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Identification, Sampling and Testing of Demolition Wastes
Designation is identification of waste. It is the process used to find out if a waste is a regulated dangerous waste. The generator is legally required to designate wastes. Designation includes determining if any waste from building construction or demolition is a dangerous waste. Dangerous waste has specific management requirements, including transport on a dangerous waste manifest to a facility with a permit to treat, store or dispose of hazardous waste.
The most accurate way to determine lead, asbestos, polychlorinated biphenyls (PCBs) and other environmental hazards at a site is to hire an independent hazard assessment expert to survey for them. An assessment contractor should be separate and financially independent from any environmental remediation companies that could be hired to remove the hazards. (Note that asbestos is regulated under air quality regulations, but not under dangerous waste regulations.)
Waste designation is especially important at industrial or commercial sites which may have used hazardous chemicals for manufacturing, wastewater treatment, maintenance, or other purposes. Some residential buildings may have served as dental, veterinarian or health clinics and used lead shielding around x-ray equipment, or improperly disposed of chemicals to on-site septic systems. Pesticides, oil, toxic heavy metals or PCBs may also be present at some sites, complicating designation issues. Containers, tanks and equipment need to be evaluated for presence of hazardous materials.
Initial Site Assessment
Knowledge about the site can be useful in identifying dangerous waste. If adequate knowledge about the building is available, such as its age, past usage and screening test data, that knowledge can be used to aid in the designation process. For example, the building may have been constructed after 1978, when lead based paint was banned for interior and exterior residential uses. If there are no other dangerous waste issues, testing is not necessary and the demolition debris would not be a dangerous waste.
Before beginning a demolition project, the property owner or contractor should do an initial dangerous waste assessment on the buildings and other structures on the site. Any containers of spent rags, drums of unknown waste, or other accumulated debris must be designated. When possible, remove hazardous materials prior to demolishing the building. For example, lead pipes and flashing, fluorescent lamps and PCB ballasts should be removed and recycled.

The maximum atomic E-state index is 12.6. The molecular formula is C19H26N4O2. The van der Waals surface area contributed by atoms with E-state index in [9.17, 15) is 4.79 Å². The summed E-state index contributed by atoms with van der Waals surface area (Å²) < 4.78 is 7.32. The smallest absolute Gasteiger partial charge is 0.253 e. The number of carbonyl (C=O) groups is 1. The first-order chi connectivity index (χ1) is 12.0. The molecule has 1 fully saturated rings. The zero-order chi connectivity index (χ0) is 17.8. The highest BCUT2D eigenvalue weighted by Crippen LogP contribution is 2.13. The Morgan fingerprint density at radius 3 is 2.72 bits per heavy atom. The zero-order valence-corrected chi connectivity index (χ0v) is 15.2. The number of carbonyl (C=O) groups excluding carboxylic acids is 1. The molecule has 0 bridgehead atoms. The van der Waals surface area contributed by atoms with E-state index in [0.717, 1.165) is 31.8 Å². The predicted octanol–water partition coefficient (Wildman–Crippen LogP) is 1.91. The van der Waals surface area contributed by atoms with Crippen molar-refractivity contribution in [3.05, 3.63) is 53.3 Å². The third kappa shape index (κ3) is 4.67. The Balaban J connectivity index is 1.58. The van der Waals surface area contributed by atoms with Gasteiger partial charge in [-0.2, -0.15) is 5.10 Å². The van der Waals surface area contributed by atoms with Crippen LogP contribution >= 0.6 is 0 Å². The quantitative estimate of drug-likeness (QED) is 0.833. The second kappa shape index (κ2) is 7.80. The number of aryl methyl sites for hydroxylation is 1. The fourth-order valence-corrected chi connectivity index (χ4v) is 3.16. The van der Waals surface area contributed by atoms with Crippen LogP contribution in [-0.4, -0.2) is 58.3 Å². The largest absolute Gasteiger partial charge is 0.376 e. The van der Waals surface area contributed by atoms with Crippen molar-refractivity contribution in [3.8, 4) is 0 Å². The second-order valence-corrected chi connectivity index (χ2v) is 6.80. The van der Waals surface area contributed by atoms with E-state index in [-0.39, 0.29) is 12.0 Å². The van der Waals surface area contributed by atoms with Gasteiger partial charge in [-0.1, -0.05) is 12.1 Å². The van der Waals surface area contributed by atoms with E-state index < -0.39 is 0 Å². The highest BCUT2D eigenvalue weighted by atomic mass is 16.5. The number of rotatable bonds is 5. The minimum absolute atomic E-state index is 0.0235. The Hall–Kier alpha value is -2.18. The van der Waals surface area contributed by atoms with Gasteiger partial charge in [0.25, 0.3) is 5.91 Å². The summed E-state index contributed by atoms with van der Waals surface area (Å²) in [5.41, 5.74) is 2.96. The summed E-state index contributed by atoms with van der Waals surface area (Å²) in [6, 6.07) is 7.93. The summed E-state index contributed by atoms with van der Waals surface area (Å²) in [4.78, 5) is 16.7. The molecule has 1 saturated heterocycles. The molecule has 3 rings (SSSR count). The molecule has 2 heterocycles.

Common dangerous waste issues encountered in demolition projects may include:
Residential demolition debris is not considered household hazardous waste and must be designated. Materials removed as part of regular maintenance, including replacement of windows or exterior siding, would be excluded as household hazardous waste. Recycled scrap metal is another commonly used exclusion.
Sampling and Testing Demolition Debris
Dangerous Waste testing regulations do not regulate how many waste samples to take or where to take them as long as one representative sample is done of each waste to be tested. A representative sample is defined in the Dangerous Waste Regulations at WAC 173–303-040 as "a sample which can be expected to exhibit the average properties of the sample source."
Sampling of entire buildings or parts of buildings for lead and other hazardous materials is difficult and is not currently addressed in the Dangerous Waste Regulations.
Lead based paint is the most common problem encountered in older buildings. Buildings constructed prior to 1960 used paint with high lead content, and lead continued to be used in latex paint up to 1978. Older buildings intended for demolition should be sampled and tested for lead.
The suggested sampling plans describe two basic approaches (with variations) for designating a lead painted building:
Either approach is acceptable to Ecology. The sampling plan guidance discusses pros and cons of six different sampling plans. Using the first approach, it is more likely that at least some of the building components will be dangerous waste. With the second approach, it is not likely the entire building will designate. This is because the concentration of lead compared to the total volume of debris is usually low.
Note that historically lead-based paints may have contained fifty percent or more total lead, which could cause an entire building to designate for lead in some cases. Screening test methods, such as portable X-ray fluorescence technology (XRF), can be used to determine total lead concentration. Knowledge of total lead concentration can be useful in designation and to isolate and appropriately manage building materials with high lead concentrations.
Sampling of contaminated sandblast grit, wash water, HEPA filters, solvent solutions, paint chips and so on at a work site should be done following the advice of the dangerous waste testing laboratory, and any relevant testing guidance given in the following publications.
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